This year, Jepsen returned triumphantly with the exceptionally catchy ‘I Really Like You’, accompanied by a comical music video starring Tom Hanks. It became another hit in Jepsen’s back catalogue and follow up ‘Run Away With Me’ has also been soaring high into the music charts in multiple countries. Both singles, whilst remaining faithful to Jepsen’s signature pop-sound, have hinted at a more 1980’s synthpop sound, adding an extra layer of depth. No wonder then, that forthcoming album ‘E-M-O-T-I-O-N’ (released in the UK on the 18th of September) is one of the most highly anticipated albums of the year. The pop world is all about 1980’s synth/electro-pop so the release of ‘E-M-O-T-I-O-N’ has been impeccably timed.
carlyraejepsen5Whilst Jepsen’s commercial performance has been hugely successful, she remains a greatly overshadowed artist in the fickle world of pop music. In an industry that increasingly objectifies women and removes the focus from vocal and artistry talent, placing it on personality, controversy and appearance, many women become lost in the haze of the music industry. Rhianna, Beyonce and Taylor Swift tend to dominate for their colourful personal lives and vibrant fashion sense. Indeed, they each also have extensive collections of hits and are largely talented but the emphasis is equally placed on matters other than the music. It is somewhat refreshing then, that Rae Jepsen seemingly avoids association with controversy is also refreshing in an age where disputation is the main attraction in pop careers. No matter the opinion of the most cynical music fans, her talent to write catchy and memorable pop hits cannot be denied. ‘Call Me Maybe’ undoubtedly became bloody irritating after a few weeks but it remains one of the best hits in Pop History. Furthermore, her sultry, squeaky and quirky vocals make her refreshing to listen to in an industry dominated by auto-tune and instinctive vocals.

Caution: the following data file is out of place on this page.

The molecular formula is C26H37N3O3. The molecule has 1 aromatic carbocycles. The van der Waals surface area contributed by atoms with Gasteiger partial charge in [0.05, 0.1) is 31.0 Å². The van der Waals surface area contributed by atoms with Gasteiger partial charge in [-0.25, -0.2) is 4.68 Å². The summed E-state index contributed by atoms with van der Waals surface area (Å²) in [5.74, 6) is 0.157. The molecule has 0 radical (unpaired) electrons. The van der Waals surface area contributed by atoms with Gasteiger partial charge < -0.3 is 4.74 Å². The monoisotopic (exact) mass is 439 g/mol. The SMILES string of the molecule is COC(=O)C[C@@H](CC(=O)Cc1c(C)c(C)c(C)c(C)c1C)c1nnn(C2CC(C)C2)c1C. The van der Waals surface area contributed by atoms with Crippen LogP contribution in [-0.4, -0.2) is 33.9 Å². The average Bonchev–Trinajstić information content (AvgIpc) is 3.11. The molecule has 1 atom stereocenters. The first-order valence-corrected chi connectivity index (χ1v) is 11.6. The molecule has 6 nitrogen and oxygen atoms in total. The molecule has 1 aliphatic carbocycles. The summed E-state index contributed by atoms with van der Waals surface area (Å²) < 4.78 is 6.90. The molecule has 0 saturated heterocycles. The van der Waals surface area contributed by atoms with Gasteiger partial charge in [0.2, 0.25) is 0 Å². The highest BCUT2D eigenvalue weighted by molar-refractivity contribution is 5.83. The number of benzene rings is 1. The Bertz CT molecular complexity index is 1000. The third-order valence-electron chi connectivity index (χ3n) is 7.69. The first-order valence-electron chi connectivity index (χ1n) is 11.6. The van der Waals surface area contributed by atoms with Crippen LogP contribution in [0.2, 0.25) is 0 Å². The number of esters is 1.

The longevity of a pop career can never be guaranteed in a rapidly changing industry. Nevertheless, if her musical output remains as strong as is currently the case, understated and underrated pop princess Carly Rae Jepsen can expect a very long and fruitful music career.

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Music Monday – Volume Sixty Four

1) Chris Brown – Your World

Verging slightly on Beiber territory, on paper, this shouldn’t work but it somehow does… It’s easy to see why this didn’t make the main tracklisting for Brown’s album ‘Fortune’ (it only appears as a bonus track on the Japanese edition) – it’s a little on the cheesy side but it’s a pretty little R&B track.